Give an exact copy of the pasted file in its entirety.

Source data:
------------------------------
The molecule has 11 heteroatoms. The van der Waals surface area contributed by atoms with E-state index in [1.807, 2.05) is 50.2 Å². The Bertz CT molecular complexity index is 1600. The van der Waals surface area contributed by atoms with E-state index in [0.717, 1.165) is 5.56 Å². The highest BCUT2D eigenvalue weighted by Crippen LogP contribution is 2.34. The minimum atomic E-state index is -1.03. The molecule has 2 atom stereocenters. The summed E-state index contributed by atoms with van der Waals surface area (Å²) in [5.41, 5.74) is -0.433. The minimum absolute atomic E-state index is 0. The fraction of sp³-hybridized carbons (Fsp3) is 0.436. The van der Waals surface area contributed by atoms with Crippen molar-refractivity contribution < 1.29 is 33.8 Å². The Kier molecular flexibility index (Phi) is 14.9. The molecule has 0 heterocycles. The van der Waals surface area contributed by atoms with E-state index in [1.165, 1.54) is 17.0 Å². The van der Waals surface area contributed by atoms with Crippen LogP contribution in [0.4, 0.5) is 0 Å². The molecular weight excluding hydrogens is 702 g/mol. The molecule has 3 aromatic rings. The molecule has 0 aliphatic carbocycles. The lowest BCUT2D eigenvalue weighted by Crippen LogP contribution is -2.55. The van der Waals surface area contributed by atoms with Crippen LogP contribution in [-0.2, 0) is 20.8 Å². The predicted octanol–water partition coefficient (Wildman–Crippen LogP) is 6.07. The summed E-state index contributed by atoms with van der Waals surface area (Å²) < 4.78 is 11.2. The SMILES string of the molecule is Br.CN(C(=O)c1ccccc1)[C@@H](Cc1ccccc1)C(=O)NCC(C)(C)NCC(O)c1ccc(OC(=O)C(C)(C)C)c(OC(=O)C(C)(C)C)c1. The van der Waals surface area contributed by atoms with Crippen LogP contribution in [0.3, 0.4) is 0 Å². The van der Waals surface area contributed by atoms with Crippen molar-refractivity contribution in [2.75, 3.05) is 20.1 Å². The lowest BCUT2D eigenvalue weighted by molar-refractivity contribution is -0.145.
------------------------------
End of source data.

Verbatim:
The molecule has 11 heteroatoms. The van der Waals surface area contributed by atoms with E-state index in [1.807, 2.05) is 50.2 Å². The Bertz CT molecular complexity index is 1600. The van der Waals surface area contributed by atoms with E-state index in [0.717, 1.165) is 5.56 Å². The highest BCUT2D eigenvalue weighted by Crippen LogP contribution is 2.34. The minimum atomic E-state index is -1.03. The molecule has 2 atom stereocenters. The summed E-state index contributed by atoms with van der Waals surface area (Å²) in [5.41, 5.74) is -0.433. The minimum absolute atomic E-state index is 0. The fraction of sp³-hybridized carbons (Fsp3) is 0.436. The van der Waals surface area contributed by atoms with Crippen molar-refractivity contribution < 1.29 is 33.8 Å². The Kier molecular flexibility index (Phi) is 14.9. The molecule has 0 heterocycles. The van der Waals surface area contributed by atoms with E-state index in [1.165, 1.54) is 17.0 Å². The van der Waals surface area contributed by atoms with Crippen LogP contribution in [0.4, 0.5) is 0 Å². The molecular weight excluding hydrogens is 702 g/mol. The molecule has 3 aromatic rings. The molecule has 0 aliphatic carbocycles. The lowest BCUT2D eigenvalue weighted by Crippen LogP contribution is -2.55. The van der Waals surface area contributed by atoms with Crippen LogP contribution in [-0.2, 0) is 20.8 Å². The predicted octanol–water partition coefficient (Wildman–Crippen LogP) is 6.07. The summed E-state index contributed by atoms with van der Waals surface area (Å²) < 4.78 is 11.2. The SMILES string of the molecule is Br.CN(C(=O)c1ccccc1)[C@@H](Cc1ccccc1)C(=O)NCC(C)(C)NCC(O)c1ccc(OC(=O)C(C)(C)C)c(OC(=O)C(C)(C)C)c1. The van der Waals surface area contributed by atoms with Crippen LogP contribution in [0.3, 0.4) is 0 Å². The van der Waals surface area contributed by atoms with Crippen molar-refractivity contribution in [2.75, 3.05) is 20.1 Å². The lowest BCUT2D eigenvalue weighted by molar-refractivity contribution is -0.145.